Peacekeeping: German Storm Troopers Shunned at Home

Archives

May 8, 2006: Germans are split over the increasing use of their troops for peacekeeping missions. Some believe it is the right thing to do, other believe that it risks getting Germany mixed up in some very sordid business.

Ever since Germany's defeat in World War II, the military has lost the stature and respect it enjoyed for centuries. The military was tolerated during the Cold War, because most Germans did not want to live under communist rule. About a third did anyway, in East Germany, and word go out how unpleasant that was. But once the Cold War ended, the defense budget, and the size of the armed forces was drastically cut. Even conscription was, after two centuries, on its way out.

While Germans may be put off by militarism, they do feel good about bringing peace and security to parts of the world sorely lacking it. But this combination of altruism and anti-militarism has created a strange political and media atmosphere in Germany. Politicians worry about German soldiers getting into battles with child soldiers. There is also the fear that soldiers will get terrible diseases while serving in Africa. German troops are the lead element in the Congo UN force, and that part of the world is home to such terrors as Ebola fever, and more prosaic afflictions as malaria. The German media frets over the unpleasant side effects of some of the drugs the troops would be taking to protect them from tropical diseases.

Germans are also nervous about the success of their troops in combat situations. The activities of German commandoes in Afghanistan has largely been kept quiet. This is fairly standard for commando units, but in Germany, this situation is received with a great deal of relief. The German commandoes did an outstanding job in Afghanistan, and the stories are shared among the other commando units operating there. But good luck finding out about it in the German media.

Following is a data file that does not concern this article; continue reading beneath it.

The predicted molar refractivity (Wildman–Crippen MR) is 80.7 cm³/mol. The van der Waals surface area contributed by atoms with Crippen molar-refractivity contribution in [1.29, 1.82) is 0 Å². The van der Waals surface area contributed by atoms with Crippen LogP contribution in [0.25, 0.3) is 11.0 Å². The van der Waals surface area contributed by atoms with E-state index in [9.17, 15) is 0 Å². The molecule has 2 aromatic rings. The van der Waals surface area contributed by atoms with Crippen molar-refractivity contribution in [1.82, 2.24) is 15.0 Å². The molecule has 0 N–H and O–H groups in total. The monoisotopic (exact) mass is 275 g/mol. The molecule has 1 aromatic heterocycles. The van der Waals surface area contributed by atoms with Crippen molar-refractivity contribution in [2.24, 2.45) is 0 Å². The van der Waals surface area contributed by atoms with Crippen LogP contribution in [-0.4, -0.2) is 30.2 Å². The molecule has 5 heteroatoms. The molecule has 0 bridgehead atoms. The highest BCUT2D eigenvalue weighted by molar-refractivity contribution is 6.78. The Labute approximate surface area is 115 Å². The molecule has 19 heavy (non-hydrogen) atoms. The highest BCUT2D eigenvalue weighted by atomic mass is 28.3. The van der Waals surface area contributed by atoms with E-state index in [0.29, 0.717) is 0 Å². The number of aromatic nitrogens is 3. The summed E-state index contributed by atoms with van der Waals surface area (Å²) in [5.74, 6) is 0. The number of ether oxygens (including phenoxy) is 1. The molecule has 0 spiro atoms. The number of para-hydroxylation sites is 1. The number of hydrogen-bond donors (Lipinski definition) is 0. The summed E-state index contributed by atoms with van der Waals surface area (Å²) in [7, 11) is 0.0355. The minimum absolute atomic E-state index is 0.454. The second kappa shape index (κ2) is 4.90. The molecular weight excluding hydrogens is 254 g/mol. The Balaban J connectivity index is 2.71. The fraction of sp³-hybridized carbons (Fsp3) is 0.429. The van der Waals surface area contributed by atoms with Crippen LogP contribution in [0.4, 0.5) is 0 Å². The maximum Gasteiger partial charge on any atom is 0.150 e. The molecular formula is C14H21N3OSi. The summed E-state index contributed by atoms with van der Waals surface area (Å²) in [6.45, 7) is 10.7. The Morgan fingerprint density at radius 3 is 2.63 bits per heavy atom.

Regular German troops in Afghanistan have performed well, but the German media would rather discuss poor living conditions and attacks on German soldiers by Taliban terrorists. Oops, let's rephrase that, the German media doesn't like to think of the Taliban as terrorists. Actually, not all the German media agrees with this Political Correctness approach, but much of the media does.

The only troops going overseas are volunteers. Conscripts only serve nine months these days, and few would be sufficiently well trained to send on peacekeeping missions.

 


Article Archive

Peacekeeping: Current 2019 2017 2016 2015 2014 2013 2012 2011 2010 2009 2008 2007 2006 2005 2004 2003 2002 


X

ad
0
20

Help Keep Us Soaring

We need your help! Our subscription base has slowly been dwindling. We need your help in reversing that trend. We would like to add 20 new subscribers this month.

Each month we count on your subscriptions or contributions. You can support us in the following ways:

  1. Make sure you spread the word about us. Two ways to do that are to like us on Facebook and follow us on Twitter.
  2. Subscribe to our daily newsletter. We’ll send the news to your email box, and you don’t have to come to the site unless you want to read columns or see photos.
  3. You can contribute to the health of StrategyPage. A contribution is not a donation that you can deduct at tax time, but a form of crowdfunding. We store none of your information when you contribute..
Subscribe   Contribute   Close